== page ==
China will not go away; China cannot be outlasted. It has already eclipsed its greatest modern rivals, Meiji-Taisho-Showa-Heisei Japan and Soviet Russia. It buys commodities from the Russian Federation because Russia sells them cheaply and delivery is convenient, not because China is dependent on Russia. Indeed Russia could end up a Chinese client if it fails to mature its economy past kleptocracy and commodities. China’s threat-based expansion has so far been exclusively local—hardly a global concern, or even an American concern, so China seems to believe. China would be disquieted by economic decline in any of its major trading partners, especially Europe and the United States, but no European navy, the Russian one aside, matters in the Pacific, and China could hardly think the United States much more than troublesome: a non-Asian state with an unsustainable and unnecessary Asian presence, a high-spending visitor whose visa has expired, not a fated rival.
China wants to be itself: Asia’s leader if not the world’s. China wants the United States to know its place, to go home and stay there, to keep Europe prosperous, to impose peace on the Middle East, and, obviously, to continue spending money in China—but not so irresponsibly as to default on the trillion dollars of its debt that China now owns. The United States, in contrast, is committed to its allies and, somewhat fitfully, to liberal internationalism, but it is also deeply and seriously and increasingly dependent on Chinese financing to run its own economy, even to finance its own defense modernization. Cold War verities are dangerously mismatched to this relationship.
America’s View of Itself and China
The United States, long accustomed to technological superiority in security confrontations, will soon meet China as a peer power, either in confrontation or in condominium, which latter is to say in cooperation, an outcome hard to square with ambitions of either country yet likely superior to any practicable alternative. While now orthogonal to American doctrine, such an outcome was previously a part—but a naïve part—of that very doctrine. Franklin Delano Roosevelt, whose family fortune had been based first on his grandfather Warren Delano’s talent for addicting the Qing emperor’s subjects to opium, firmly foresaw American partnership with a free and democratic China, even a Christian China, a “New” and Americanized China. Clearer judgment must now prevail.
Crucial to avoid—or finally to abandon—is procrustean analysis wherein the American-Chinese dyad is distorted to fit a familiar frame, whether Cold War containment or Cold War termination or another off-the-shelf theory. This dyad must be accommodated on made-to-measure terms, with a mutually embittering history mutually understood, and a mutually offending present mutually detoxified.
Six Concerns Complicating Accommodation
Behavior: China is a republic but not a democracy, and its government’s behavior toward its own citizens and toward foreigners and neighboring states, including Australia, India, Indonesia, Japan, Malaysia, the Philippines and Vietnam, reminds Americans that bilateral relations cannot yet be normal and cooperation cannot yet be close.
Collision: The United States became a western Pacific power by expansion and blood purchase. It has much to regret but also to honor in that history; it has much to risk by seeing that history as unending. The most active American role in the western Pacific is played in the Taiwan Straits, which China claims historically, and the South China Sea, which it claims illegally. Confrontation is assured and must be thought through calmly in advance by all involved powers.
North Korea: China’s client and customer and cat’s paw, North Korea, remains determined to threaten Japan and the United States with nuclear and perhaps thermonuclear explosives delivered ballistically. This situation cannot end well unless China ends it soon, and upon its ending well rests the future of accommodation—and the lives and generational health of many millions of people in many countries.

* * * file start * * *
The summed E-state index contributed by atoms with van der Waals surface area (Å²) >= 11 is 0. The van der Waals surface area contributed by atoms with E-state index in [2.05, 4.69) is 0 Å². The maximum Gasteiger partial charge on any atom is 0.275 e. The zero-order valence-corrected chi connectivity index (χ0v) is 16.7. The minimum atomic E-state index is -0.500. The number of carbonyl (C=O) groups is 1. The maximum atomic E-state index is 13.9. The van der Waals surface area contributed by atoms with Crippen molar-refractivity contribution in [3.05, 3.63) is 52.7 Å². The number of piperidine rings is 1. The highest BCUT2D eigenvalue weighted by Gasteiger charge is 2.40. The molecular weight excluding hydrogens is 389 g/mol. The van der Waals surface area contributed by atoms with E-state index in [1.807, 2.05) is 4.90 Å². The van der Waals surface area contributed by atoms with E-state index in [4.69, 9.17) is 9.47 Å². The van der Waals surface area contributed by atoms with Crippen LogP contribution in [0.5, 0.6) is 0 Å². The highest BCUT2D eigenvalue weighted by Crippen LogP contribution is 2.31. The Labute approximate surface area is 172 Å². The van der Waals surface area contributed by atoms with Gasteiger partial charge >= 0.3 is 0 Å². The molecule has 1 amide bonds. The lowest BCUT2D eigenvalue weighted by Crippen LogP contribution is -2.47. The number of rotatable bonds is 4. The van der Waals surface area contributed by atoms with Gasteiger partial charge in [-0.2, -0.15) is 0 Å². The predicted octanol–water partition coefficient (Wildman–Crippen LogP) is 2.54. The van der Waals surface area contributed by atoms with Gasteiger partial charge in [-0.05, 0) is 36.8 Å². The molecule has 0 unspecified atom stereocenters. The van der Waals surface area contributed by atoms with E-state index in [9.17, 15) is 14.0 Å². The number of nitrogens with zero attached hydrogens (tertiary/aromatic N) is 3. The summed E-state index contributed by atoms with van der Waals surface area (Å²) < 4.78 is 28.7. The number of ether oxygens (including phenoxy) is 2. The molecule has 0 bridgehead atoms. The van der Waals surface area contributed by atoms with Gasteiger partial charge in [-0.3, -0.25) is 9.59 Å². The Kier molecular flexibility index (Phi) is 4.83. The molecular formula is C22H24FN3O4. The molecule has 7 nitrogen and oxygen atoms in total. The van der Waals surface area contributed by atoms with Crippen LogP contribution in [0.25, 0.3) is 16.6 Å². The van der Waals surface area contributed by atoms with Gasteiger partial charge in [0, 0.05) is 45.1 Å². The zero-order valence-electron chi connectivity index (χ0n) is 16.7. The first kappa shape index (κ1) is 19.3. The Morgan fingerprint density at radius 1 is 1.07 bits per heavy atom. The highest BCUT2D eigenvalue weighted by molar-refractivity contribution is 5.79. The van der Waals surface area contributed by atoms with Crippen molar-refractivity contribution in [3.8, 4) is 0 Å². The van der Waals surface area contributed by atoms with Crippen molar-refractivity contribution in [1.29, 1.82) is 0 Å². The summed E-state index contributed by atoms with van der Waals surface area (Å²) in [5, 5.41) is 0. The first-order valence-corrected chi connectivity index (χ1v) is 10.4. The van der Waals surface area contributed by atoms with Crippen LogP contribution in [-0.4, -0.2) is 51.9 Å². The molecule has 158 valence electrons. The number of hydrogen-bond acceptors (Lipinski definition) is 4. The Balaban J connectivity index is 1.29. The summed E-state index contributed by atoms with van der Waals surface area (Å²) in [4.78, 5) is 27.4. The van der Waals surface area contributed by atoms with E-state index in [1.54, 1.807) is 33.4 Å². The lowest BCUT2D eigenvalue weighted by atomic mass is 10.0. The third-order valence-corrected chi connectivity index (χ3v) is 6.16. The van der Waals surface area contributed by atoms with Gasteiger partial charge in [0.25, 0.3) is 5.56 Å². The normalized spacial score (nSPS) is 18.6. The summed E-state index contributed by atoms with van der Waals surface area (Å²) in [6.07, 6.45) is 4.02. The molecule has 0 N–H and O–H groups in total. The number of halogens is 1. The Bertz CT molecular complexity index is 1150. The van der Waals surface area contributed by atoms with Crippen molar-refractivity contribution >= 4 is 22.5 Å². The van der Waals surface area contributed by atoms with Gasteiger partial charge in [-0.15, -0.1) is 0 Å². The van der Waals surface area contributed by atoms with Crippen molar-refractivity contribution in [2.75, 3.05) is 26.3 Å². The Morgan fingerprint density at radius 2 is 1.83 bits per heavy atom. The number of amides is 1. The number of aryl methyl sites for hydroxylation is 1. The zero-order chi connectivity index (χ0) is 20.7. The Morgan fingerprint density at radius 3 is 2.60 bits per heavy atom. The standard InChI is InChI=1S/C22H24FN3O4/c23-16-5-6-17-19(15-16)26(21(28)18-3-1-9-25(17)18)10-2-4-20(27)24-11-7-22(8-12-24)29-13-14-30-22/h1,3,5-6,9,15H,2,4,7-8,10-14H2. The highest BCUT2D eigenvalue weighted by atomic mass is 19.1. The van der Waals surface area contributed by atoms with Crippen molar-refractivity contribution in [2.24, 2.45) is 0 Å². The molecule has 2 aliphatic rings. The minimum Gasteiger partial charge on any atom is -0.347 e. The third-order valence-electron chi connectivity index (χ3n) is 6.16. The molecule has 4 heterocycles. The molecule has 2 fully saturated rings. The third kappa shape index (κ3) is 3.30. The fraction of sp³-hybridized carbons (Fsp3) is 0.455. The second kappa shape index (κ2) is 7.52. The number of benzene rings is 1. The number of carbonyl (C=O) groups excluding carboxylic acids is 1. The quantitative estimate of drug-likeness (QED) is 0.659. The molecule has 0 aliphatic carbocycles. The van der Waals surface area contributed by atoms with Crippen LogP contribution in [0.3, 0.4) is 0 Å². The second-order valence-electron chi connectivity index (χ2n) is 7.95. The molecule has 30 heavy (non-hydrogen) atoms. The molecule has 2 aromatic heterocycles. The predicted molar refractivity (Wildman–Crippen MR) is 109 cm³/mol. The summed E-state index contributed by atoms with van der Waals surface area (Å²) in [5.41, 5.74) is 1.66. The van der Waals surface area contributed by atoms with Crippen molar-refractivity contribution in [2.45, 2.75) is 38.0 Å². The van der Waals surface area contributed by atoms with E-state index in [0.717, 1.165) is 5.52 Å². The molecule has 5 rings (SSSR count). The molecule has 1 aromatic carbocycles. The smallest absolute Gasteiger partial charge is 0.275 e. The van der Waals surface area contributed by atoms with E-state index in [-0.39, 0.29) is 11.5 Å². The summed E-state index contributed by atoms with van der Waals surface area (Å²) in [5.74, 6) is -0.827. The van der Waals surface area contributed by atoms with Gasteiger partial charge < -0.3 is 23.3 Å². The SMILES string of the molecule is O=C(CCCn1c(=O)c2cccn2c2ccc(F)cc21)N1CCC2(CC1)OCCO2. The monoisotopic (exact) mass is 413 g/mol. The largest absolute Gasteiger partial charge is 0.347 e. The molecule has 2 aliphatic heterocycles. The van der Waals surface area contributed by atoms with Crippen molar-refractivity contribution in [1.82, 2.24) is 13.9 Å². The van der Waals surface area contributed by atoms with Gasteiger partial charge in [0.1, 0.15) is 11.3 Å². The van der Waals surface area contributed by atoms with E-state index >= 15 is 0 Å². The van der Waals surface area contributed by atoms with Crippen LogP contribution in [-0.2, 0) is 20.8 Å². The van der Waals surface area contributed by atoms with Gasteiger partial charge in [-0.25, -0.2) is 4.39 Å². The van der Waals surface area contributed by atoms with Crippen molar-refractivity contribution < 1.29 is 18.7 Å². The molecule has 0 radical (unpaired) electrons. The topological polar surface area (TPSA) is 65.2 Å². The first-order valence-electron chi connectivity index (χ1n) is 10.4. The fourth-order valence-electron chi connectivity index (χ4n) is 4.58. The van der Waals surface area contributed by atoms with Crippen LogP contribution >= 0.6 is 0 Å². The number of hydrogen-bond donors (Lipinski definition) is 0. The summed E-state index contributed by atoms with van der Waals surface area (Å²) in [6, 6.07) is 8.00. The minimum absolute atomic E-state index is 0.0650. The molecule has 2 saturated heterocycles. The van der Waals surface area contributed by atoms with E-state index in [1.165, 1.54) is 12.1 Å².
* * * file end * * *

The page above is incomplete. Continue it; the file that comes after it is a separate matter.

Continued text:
Hegemonic nationalism: With restoration of confidence may come a chest-thumping nationalism pressing for restoration of China to the regionally hegemonic role it played in many, but not in all, dynasties. That role came to be played by Western powers—and briefly by Japan—and was then assumed and has been retained by the United States. China may be back, but the United States is not about to leave.
Authoritarianism: China’s domestic political heading is retrograde, and on this course today it is joined in parallel by several other major states. If China’s authoritarianism begins to diffuse into its traditional tribute area, into the central Asian states lining its “Belt and Road” trade-infrastructure initiative, into its neocolonized supplier states in and beyond Asia, or just across the Taiwan Straits, east-west relations may worsen irretrievably.
Inattention: The end of the Cold War was disorienting for leaders and advisors alike. Collective wisdom was not all-wise. The United States was suddenly the globe’s sole superpower. History had “ended.” Democracy was spreading ineluctably. Challenges would now come only “asymmetrically” from spoilers: terrorist networks and rogue states. These assumptions were wrong. Great-power politics would be back. In 2014 Russian troops departed their security postings at the Sochi Winter Olympics to reappear as “little green men” in Ukraine’s Crimea, and in 2016 China rejected an international court’s final ruling that its maritime encroachments violated United Nations conventions. In the Eastern European case, the United States and its closest allies could at least respond reflexively, in Cold War fashion, acting diplomatically and economically—but not materially. In the East Asian case, the United States registered its objection and continued to transit disputed areas but otherwise had to go on accepting a reality that had for years been evolving in plain sight. Both cases pointed to an unhappy truth: Western strategic thought, which should have been forethought, had instead become afterthought—and in the East Asian case not much of that. Strategists, long hibernating, must hereafter remain awake.
Robert H. Sprinkle is an associate professor at the University of Maryland’s School of Public Policy. Bradley A. Thayer is professor of international security in the School of Governance, Law and Society at Tallinn University in Estonia. He is currently a Visiting Fellow at the Magdalen College, University of Oxford.